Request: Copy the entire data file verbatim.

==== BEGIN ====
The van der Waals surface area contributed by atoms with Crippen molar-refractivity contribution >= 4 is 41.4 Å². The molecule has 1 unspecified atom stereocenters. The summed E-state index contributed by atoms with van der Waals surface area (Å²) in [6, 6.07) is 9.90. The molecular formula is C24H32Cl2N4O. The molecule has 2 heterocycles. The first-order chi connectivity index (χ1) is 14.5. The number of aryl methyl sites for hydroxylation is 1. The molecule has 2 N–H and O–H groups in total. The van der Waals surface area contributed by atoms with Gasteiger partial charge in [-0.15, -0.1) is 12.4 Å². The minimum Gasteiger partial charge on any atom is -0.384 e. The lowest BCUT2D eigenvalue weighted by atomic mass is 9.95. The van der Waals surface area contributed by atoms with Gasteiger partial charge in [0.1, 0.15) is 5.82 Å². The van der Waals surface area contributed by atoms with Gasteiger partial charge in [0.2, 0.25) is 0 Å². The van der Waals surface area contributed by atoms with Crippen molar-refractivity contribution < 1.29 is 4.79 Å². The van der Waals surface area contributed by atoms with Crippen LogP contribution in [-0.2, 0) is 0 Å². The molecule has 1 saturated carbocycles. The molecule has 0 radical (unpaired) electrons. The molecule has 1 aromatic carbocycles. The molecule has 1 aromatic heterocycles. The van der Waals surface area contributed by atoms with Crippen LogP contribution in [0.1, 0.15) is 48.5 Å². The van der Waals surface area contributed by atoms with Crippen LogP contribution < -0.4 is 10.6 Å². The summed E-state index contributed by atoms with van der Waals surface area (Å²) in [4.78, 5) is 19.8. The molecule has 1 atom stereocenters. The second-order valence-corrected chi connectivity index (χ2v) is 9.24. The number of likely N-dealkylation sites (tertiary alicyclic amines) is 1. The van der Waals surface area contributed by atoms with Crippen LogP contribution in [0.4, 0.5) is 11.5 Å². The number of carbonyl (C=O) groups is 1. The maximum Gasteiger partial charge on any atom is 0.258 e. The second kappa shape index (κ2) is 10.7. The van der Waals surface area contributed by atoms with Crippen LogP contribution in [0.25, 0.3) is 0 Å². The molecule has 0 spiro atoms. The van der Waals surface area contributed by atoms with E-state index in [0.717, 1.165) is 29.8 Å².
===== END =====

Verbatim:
The van der Waals surface area contributed by atoms with Crippen molar-refractivity contribution >= 4 is 41.4 Å². The molecule has 1 unspecified atom stereocenters. The summed E-state index contributed by atoms with van der Waals surface area (Å²) in [6, 6.07) is 9.90. The molecular formula is C24H32Cl2N4O. The molecule has 2 heterocycles. The first-order chi connectivity index (χ1) is 14.5. The number of aryl methyl sites for hydroxylation is 1. The molecule has 2 N–H and O–H groups in total. The van der Waals surface area contributed by atoms with Gasteiger partial charge in [-0.15, -0.1) is 12.4 Å². The minimum Gasteiger partial charge on any atom is -0.384 e. The lowest BCUT2D eigenvalue weighted by atomic mass is 9.95. The van der Waals surface area contributed by atoms with Gasteiger partial charge in [0.1, 0.15) is 5.82 Å². The van der Waals surface area contributed by atoms with Gasteiger partial charge in [0.2, 0.25) is 0 Å². The van der Waals surface area contributed by atoms with Crippen molar-refractivity contribution < 1.29 is 4.79 Å². The van der Waals surface area contributed by atoms with Crippen LogP contribution in [-0.2, 0) is 0 Å². The molecule has 1 saturated carbocycles. The molecule has 0 radical (unpaired) electrons. The molecule has 1 aromatic carbocycles. The molecule has 1 aromatic heterocycles. The van der Waals surface area contributed by atoms with Crippen LogP contribution in [0.1, 0.15) is 48.5 Å². The van der Waals surface area contributed by atoms with Crippen LogP contribution < -0.4 is 10.6 Å². The summed E-state index contributed by atoms with van der Waals surface area (Å²) in [4.78, 5) is 19.8. The molecule has 1 atom stereocenters. The second-order valence-corrected chi connectivity index (χ2v) is 9.24. The number of likely N-dealkylation sites (tertiary alicyclic amines) is 1. The van der Waals surface area contributed by atoms with Crippen LogP contribution in [0.4, 0.5) is 11.5 Å². The number of carbonyl (C=O) groups is 1. The maximum Gasteiger partial charge on any atom is 0.258 e. The second kappa shape index (κ2) is 10.7. The van der Waals surface area contributed by atoms with Crippen LogP contribution in [0.25, 0.3) is 0 Å². The molecule has 0 spiro atoms. The van der Waals surface area contributed by atoms with E-state index in [0.717, 1.165) is 29.8 Å².